Steph: The fear of cloning seems to have been swept away behind the swell of more important moral dilemmas. In 2003 we cloned a horse. We eat cloned meat all the time, and we can almost make pork out of a living animal without harming it. Someone could give birth to a cloned human baby right now! But these sorts of announcements rarely have the cultural impact that we expected from a decade of such rapid technological advancements.
There are always the few who carry the banner of fear and those who are willing to make money off of them by creating low-profile movies, though Gattaca tapped out most of that market in 1997. The 2000s seemed to have had bigger and better fears to worry about like 06/06/06, 2012, abortion, stem cells, and war -- to name only a few. About half the states in this country have cloning laws, loosely slipping between therapeutic vs. reproductive, research vs. medical. It's like this debate dropped right off the radar this decade. Maybe because the 2000s have been so riddled with the moral consequences of the digital age (such as pirating digital media, the potential dangers of cell phone usage) scandals (capped off nicely with the celebrity gossip-tainment of Tiger Woods' private life) and the age of grand politics (see every election since 2000), we quickly forget about the minor cultural impacts of things like creepy science.
Gene: Wasn't this the decade that videogames were supposed to gain widespread cultural legitimacy through adequate film adaptations? Finally, we were going to shake the camp and mediocrity of the 90s productions and finally give our beloved titles the treatment they deserved. Arguably, comic books have gone through this rite of passage in the aughts that seems to elude even the most 'cinematic' of videogames. To be sure, there's little purchase in the idea of cramming the interactivity of a game into the static medium of film. But the exercise remains some sort of benchmark for someone. And dammit, Peter Jackson's Halo had some legs right? It would certainly be better than the Uwe Boll collection, or Final Fantasy: The Spirits Within or the last Street Fighter movie, or Max Payne, or Hitman. Maybe Prince of Persia will finally set things straight and put an end to the debate over whether Jake Gyllenhaal is totally hot or not.
Pankin: I remember when some guy named Ken Lay was sentenced to go to prison over some corporate scandal. I don't recall all the details, but I know the whole affair involved a big accounting firm getting in trouble, a bunch of workers losing their pensions, and the Houston Astros having to change the name of their home baseball stadium (Enron Field became Minute Maid Park in 2002).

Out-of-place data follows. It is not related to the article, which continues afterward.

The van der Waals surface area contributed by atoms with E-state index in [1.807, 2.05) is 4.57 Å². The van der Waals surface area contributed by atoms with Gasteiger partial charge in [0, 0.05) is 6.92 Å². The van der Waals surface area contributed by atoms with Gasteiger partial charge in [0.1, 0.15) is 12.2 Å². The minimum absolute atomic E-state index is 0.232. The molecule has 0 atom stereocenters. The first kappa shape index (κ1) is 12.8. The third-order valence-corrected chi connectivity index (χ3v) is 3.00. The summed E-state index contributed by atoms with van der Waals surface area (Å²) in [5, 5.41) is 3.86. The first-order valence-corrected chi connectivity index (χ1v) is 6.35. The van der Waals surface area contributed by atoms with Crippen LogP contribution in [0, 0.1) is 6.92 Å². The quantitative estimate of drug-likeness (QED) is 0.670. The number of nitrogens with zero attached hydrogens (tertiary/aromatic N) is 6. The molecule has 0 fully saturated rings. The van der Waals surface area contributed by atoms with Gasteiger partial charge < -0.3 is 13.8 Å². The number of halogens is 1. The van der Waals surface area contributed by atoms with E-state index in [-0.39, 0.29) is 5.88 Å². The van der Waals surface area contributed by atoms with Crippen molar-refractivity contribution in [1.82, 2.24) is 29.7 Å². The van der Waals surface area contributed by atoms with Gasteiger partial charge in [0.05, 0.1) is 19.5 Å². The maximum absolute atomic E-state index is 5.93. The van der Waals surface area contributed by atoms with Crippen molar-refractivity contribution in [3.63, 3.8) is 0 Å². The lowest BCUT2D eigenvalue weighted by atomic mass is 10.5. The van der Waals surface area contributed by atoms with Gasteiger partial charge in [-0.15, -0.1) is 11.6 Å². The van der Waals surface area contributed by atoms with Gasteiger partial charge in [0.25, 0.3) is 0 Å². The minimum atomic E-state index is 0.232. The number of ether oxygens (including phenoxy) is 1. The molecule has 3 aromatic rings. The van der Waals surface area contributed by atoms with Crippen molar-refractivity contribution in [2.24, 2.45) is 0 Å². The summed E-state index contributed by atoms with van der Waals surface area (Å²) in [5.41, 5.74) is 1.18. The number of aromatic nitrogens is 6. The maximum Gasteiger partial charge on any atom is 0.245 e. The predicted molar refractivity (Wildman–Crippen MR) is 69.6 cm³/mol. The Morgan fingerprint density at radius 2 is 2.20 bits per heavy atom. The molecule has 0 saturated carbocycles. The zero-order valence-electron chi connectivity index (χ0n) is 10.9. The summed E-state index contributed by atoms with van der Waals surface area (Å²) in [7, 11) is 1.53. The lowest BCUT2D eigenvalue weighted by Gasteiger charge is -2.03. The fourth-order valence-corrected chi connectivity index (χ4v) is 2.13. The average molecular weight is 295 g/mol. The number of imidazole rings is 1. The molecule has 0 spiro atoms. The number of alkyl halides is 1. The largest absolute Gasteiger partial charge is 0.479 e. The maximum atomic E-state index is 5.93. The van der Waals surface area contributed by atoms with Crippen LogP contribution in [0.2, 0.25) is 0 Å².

Everyone was up in arms about the scandal and how despicable the key players were to steal all that money and then try to hide it. "We have to do something," was the public outcry, "about the corporate structure of this country and how easy it is to get away with these horrible crimes!" But lo and behold, nothing really changed: reform was minimal (who here has heard of the Sarbannes-Oxley Act?) and corporations continue to thrive and lie and cheat and steal to this very day. At least we now have more stadiums named after banks and insurance companies than energy companies...
Jordan: Damn. I guess the Segway wasn't created just to make cops and tourists look stupid. Remember when Ginger (how could they expect it not to be silly when it had such a silly name?) was touted as an innovation that would change the way cities were planned? I don't know about you, but I definitely started mentally rearranging funds in expectation of a flying car. Alas, my Jetsons-themed pipe dreams were just that. When they revealed the Segway on Good Morning America on that (not) fateful day in 2001, I swear you could hear the entire country groan. "A scooter? Really?"
In the end, though, the Segway belly-flopped because it over-hyped itself. The Vespa reintroduction to the American market wasn't anticlimactic because manufacturer Piaggio correctly predicted that an expensive specialty transportation device wouldn't become ubiquitous.
Begs the question, though: which one's more femmy?
Boivin: The Golden Age of the Internet was supposed to break the corporate hold over movies, music, television, etc. and totally free up the way in which people entertain themselves. No longer would some square in a suit decide what you're watching/listening to.
Well, that didn't necessarily happen. While Youtubes and the MyFace (my new band name, btw) certainly allow access to a wide range of artists, it's still the same four or five companies actually releasing them when they "hit it big". And the internet hasn't even become that revolutionary a way of distributing music or movies either. Remember when Radiohead released In Rainbows for whatever you wanted to pay for it? Every single band jumped on that wagon, right? No, not right.
Seemingly worst of all, they're making a "Shit My Dad Says" sitcom. Is nothing sacred? Man, these big corporations, man...